Skin woes: we all have them, and usually it comes down to acne or aging. When it comes to the latter, we've found three truly genius drugstore gems that not only make your skin look radiant, but will make it look youthful and fresh, too.
Behold: a Biobliss patch, the latest newfangled product designed to give you smoother, rejuvenated skin. Sure, it looks silly, but the promises it makes definitely aren't. Biobliss guarantees that users will "enjoy smooth, healthy-looking skin," and says the patch is clinically proven to reduce the appearance of fine lines and wrinkles. Since all you have to do is slap the patch on and leave it there for an hour, we decided to test it out and let you decide whether it worked. So to see the before and after photos, just keep reading.
We're excited to present this article written by top dermatologist Dr. Nicholas V. Perricone for Daily Makeover.
Did you know that the foods you eat can help you look better too? Foods that are rich in nutrients, low in calories and that have myriad health benefits are called superfoods. Many of these superfoods can also have tremendous benefit for your skin. Here are five superfoods that you can incorporate into your diet now to reveal healthier, younger-looking skin.
To find out what superfoods can help amp up your skincare regime, just keep reading.
Our BellaSugar editors have picked the five best beauty items for Fall, and here they are: the limited edition Revlon Top Coat nail polish in Star, the Target exclusive Remington Flat Iron, the top drugstore mascara of the moment - L'Oreal Voluminous Million Lashes, Kiehl's Photo-Age High Potency Spot Treatment, and Fall's top beauty trend: a red lip, courtesy of Nars Pure Matte Lipstick in Vesuvio.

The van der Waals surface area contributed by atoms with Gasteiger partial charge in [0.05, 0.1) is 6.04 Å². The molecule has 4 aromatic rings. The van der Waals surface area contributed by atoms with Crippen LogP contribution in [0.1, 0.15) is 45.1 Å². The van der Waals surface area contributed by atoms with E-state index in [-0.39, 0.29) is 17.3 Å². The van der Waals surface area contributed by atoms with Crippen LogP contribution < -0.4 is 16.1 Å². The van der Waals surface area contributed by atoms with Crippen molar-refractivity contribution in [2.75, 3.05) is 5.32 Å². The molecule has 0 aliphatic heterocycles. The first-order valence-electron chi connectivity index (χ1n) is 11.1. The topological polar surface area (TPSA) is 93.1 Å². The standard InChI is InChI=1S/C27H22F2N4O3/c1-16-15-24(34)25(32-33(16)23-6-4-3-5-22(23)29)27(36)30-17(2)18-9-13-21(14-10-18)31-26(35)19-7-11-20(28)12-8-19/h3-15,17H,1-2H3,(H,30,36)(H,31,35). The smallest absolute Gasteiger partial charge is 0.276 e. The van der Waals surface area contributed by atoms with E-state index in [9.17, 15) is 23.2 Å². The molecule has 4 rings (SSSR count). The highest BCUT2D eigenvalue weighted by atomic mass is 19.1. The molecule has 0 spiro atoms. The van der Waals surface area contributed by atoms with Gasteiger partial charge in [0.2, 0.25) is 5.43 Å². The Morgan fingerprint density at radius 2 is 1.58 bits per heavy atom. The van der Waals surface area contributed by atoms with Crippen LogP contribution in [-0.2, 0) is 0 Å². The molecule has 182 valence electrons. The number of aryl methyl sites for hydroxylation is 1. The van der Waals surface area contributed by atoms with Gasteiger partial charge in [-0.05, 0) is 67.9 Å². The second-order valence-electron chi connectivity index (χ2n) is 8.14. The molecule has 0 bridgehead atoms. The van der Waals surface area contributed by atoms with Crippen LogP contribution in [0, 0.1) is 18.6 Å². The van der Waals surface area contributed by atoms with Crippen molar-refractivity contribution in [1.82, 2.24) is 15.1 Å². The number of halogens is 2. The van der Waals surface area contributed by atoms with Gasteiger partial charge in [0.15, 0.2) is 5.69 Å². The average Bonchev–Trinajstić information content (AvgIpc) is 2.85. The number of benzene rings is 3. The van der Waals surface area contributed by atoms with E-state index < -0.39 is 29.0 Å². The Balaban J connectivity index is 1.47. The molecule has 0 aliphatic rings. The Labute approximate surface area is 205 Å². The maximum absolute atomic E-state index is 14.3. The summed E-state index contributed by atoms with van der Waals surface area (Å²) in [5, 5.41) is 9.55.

If you’re looking for a way to reduce frown lines but don’t want to go the Botox route, take a look at Frownies. Watch our video to see how easy they are to use, and why they make for a cheaper alternative to expensive treatments.
We all grow older, but there are definitely ways to do it more gracefully and happily. Model Marie Helvin, who'll be turning 58 this year, recently wrote about how she's "kept her looks" as she's aged. Her advice is pretty sound: wear sunscreen, exercise, eat well, get enough sleep, moisturize, don't smoke, eat less red meat. They're all things that just make you healthier and better-looking in general.
It remains to be seen whether all of us can have results like Marie's. Healthy living is key, but genes have a lot to do with how we age. How much of aging do you put up to following good health advice like this, and how much do you think is due to your family tree?
In this week's issue of The New Yorker, writer Judith Thurman asks an age-old question: what can you do about wrinkles?
The answer, she finds? Not much. "Apart from dying, there is, to date, no permanent cure for wrinkles," she writes. From there, the article explores the history (and occasional hucksterism) of anti-aging treatments, zipping from Cleopatra's techniques to modern-day fixes like Botox. It's interesting and funny stuff, especially when Thurman dryly describes the "vibrational qualities" of a $150 Sjal face mask.
Her research boils down to this: the one topical wrinkle fighter that's been proven to minimize wrinkles is prescription-only tretinoin (better known by its brand name, Retin-A). Even then, it's not without side effects — which suggests that the best way to deal with wrinkles is to stop worrying about them so much.